Now that I have finished reading Moonlit, I am ready for book two of your trilogy. How far into the writing process are you with the other two books? I am currently editing the sequel in hope to submit it to WiDo Publishing in May. I’m still unearthing some key factors in the sequel. They make themselves known to me only once they’re sure I’ll know what to do with them. I know what I want to accomplish with the third and final book, but I’ve learned to stay very open minded and flexible when it comes to Tanzy Hightower. She’s a force of nature.
Well, Jadie, I wish you much success on this day—YOUR BOOK RELEASE DAY. I am sure that Moonlit will have a tremendous amount of success. I look forward to reading all of your work to come.
If you would like to learn more about Jadie Jones, please meander over to her website. Click here.
Soon after I was violated by an adult “posing” as a family member, I started thinking about ways to protect myself. I was too afraid to tell what really happened to me, so I knew I had to come up with my own ideas for keeping me safe. My body started “sprouting” womanly features at a very early age. I was what some folks would call big boned or thick.
By the time I was eleven, when the abuse took place, I was no longer wearing a training bra, but instead, I was wearing at least a B or C cup. So I knew my first task was to change my body. Nerd that I was, I decided I would “research” how to lose my excess body fat so that I could look more like an eleven year old. I went to the library and checked out diet and exercise books and I then tried to embark on a healthy path towards losing weight…not easy when your dad is an ex-Navy chef. Daddy was always cooking amazing foods, and I was always a sucker for his barbecue ribs, coleslaw, chicken and dressing, collard greens, macaroni and cheese, fried chicken, and the list goes on and on and on. At first, I allowed myself all the water I could drink, six or seven crackers for breakfast and lunch, and at dinner, I would eat whatever daddy cooked. Well, not so smart because by dinner time, I was ravenous. I ate everything in sight, and daddy, the quintessential southern gentleman, thought it awesome that his biggest fan loved his cooking so much that she ate seconds, thirds, and sometimes, fourths of whatever he cooked. Little did he know that I was dying inside, knowing that every bite I took added more temptation to my hips, thighs, breast and backside. Then, I discovered purging.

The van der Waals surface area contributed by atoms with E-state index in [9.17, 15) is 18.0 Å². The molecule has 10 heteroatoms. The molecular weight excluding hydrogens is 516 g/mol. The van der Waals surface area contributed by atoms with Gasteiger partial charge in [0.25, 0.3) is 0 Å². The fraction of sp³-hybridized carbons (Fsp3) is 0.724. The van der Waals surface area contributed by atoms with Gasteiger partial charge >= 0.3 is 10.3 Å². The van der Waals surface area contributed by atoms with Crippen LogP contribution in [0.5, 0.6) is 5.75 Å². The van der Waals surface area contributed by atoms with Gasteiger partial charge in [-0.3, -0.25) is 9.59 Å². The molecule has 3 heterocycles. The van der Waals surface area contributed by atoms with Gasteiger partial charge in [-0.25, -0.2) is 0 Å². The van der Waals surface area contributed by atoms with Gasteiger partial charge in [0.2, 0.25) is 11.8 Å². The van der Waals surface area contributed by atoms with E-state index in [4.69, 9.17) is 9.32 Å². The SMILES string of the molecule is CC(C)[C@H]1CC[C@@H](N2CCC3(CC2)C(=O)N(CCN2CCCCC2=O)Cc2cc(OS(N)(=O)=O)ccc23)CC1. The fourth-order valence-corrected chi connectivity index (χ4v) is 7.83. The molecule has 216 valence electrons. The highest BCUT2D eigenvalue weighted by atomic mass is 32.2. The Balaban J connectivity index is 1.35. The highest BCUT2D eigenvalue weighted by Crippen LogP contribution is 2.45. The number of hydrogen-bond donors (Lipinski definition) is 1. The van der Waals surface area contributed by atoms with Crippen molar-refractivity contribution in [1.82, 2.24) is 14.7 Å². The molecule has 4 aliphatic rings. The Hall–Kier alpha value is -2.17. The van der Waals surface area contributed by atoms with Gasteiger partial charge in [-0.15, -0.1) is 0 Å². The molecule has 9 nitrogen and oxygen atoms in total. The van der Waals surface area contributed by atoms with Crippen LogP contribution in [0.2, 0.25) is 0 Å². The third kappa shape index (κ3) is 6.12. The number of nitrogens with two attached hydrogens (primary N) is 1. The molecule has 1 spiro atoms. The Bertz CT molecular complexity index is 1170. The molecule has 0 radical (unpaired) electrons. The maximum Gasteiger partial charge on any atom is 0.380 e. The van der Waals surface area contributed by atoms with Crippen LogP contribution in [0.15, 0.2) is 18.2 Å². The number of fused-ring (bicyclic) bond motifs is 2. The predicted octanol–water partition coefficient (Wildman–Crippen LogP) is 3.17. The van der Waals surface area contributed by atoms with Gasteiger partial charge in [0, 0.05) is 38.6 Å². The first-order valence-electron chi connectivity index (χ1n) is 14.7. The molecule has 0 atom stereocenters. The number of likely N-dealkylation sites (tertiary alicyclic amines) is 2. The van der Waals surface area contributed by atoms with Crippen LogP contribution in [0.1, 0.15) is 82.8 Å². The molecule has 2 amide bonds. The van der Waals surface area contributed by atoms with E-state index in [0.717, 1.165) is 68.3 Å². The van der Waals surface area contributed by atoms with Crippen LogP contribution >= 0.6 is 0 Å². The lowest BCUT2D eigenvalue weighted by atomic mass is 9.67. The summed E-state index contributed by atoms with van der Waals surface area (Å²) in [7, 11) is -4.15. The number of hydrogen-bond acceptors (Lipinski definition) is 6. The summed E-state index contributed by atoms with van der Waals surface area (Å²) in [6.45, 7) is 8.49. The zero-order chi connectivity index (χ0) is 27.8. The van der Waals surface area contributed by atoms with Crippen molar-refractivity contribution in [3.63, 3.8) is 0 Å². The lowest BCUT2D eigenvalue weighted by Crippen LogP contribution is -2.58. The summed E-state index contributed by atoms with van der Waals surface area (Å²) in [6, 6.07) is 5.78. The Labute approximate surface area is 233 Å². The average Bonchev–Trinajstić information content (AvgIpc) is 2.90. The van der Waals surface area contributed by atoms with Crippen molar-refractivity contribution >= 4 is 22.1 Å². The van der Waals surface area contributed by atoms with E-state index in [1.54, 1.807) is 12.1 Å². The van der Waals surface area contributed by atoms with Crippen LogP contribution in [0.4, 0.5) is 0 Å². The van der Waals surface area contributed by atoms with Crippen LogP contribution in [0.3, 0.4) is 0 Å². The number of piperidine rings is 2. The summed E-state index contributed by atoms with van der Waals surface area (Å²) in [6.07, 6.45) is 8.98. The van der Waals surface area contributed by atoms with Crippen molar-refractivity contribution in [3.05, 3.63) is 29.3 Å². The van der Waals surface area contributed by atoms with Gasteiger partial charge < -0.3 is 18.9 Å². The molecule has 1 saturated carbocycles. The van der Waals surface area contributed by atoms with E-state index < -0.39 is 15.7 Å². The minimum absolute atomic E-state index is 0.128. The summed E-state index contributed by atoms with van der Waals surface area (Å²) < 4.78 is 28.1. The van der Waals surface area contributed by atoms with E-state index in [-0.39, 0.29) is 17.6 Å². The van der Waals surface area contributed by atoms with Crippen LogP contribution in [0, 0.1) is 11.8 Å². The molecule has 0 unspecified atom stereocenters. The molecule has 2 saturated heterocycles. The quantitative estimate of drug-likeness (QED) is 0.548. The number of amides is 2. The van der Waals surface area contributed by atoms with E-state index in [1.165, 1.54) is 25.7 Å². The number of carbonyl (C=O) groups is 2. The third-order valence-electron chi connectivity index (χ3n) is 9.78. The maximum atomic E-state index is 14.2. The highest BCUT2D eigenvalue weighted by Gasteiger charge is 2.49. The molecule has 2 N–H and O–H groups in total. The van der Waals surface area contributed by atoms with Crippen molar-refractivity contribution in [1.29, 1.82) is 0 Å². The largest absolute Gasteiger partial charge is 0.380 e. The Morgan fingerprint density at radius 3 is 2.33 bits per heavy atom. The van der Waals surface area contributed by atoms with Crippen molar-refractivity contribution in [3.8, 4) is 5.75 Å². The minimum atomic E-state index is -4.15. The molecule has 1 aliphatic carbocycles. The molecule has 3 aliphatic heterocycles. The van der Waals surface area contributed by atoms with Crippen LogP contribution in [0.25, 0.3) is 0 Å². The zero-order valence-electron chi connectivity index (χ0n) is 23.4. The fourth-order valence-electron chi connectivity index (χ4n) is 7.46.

My discovery of purging actually happened by accident really. At this point in my life, there were no stories about Anorexia or Bulimia, so I didn’t have a name for what I was doing. The Karen Carpenter story had not been revealed, so for all I knew, I was inventing a new way to cope with food. The beginning of my food phobias and addictions began one night when I ate way too much, and within an hour, I was violently sick. I don’t know if it was in that moment or later on that I developed the “bright idea” to continue purging after every meal, but either way, that became my way of dealing with my desire to eat and my desire to get smaller so my body wouldn’t be attractive to anyone, particularly lecherous old men who messed with little girls. During high school, my weight fluctuated. There was a time when I was as low as 110 and as high as 135. No one ever knew my pain because I kept that part of my life secret. Just like the abuse. The weight of the things I carried just kept getting heavier and heavier.